Compton is one of five new cities that has been selected to join a national program called the Violence Reduction Network that aims to reduce violent crime in the city.
Violence Reduction Network
The Violence Reduction Network utilizes all tools at its disposal from the Justice Department’s to help communities combat violent crime.
“The city of Compton is extremely pleased to partner with the DOJ and the entire VRN team to enhance public safety in a dynamic and strategic way,” Mayor Aja Brown said. “The VRN is definitely a game changer for public safety in Compton that will positively impact the quality of life for our entire community.”
The two-year program will allow sheriff’s officials at the Compton station to work with the Department of Justice and the city to address key areas including gang violence and prevention, human trafficking, homelessness, at-risk youth and trust-building.
As part of the program, an assistant U.S. attorney will work out of the sheriff’s Compton station to help coordinate resources and work with the District Attorney’s Office to coordinate criminal prosecutions in federal and state courts.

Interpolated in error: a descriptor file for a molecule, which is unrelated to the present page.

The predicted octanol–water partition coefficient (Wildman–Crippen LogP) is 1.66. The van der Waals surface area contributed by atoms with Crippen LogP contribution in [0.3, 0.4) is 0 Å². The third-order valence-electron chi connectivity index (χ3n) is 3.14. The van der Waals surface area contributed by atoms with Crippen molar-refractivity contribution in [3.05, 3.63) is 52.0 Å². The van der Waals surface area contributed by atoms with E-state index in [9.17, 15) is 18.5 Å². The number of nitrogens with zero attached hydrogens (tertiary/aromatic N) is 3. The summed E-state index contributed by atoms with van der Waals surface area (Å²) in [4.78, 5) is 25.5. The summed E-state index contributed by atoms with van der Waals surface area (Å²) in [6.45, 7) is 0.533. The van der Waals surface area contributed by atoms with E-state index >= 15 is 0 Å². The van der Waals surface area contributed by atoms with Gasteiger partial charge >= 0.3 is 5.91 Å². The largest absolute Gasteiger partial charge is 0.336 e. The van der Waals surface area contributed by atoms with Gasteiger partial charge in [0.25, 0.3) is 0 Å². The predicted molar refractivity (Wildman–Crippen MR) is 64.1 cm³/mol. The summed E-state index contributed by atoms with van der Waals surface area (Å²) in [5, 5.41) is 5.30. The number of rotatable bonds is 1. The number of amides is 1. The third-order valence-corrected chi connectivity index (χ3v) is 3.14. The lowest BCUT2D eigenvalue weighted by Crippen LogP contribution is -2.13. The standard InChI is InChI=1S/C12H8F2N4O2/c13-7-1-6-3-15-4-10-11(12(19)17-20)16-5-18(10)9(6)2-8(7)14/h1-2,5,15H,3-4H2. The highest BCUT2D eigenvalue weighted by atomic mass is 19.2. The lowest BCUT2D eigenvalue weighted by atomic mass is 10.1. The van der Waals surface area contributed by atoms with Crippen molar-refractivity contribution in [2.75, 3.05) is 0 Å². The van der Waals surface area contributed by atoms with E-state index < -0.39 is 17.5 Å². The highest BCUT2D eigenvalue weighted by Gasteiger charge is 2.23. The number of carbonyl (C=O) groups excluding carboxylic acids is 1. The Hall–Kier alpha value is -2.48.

“While we have made many great strides over the years in addressing violent crime in the Compton community, we know all too well that challenges remain and we owe it to the men, women and children of Compton to develop new thinking that will enable us to be doing more on their behalf,” said Los Angeles Sheriff Jim McDonnell, in a statement. “I am confident that today’s launch will not simply improve public safety in the City of Compton, but also make crime reduction strategies in Compton a model for other cities around the nation.”
Through the VRN, the Justice Department enlists tactical and operational expertise available from the Bureau of Justice Assistance, the Federal Bureau of Investigation (FBI), the Bureau of Alcohol, Tobacco, Firearms and Explosives (ATF), the United States Marshals Service (USMS), the Drug Enforcement Administration (DEA), the Executive Office of the United States Attorneys, the Community Oriented Policing Services Office and the Office on Violence Against Women.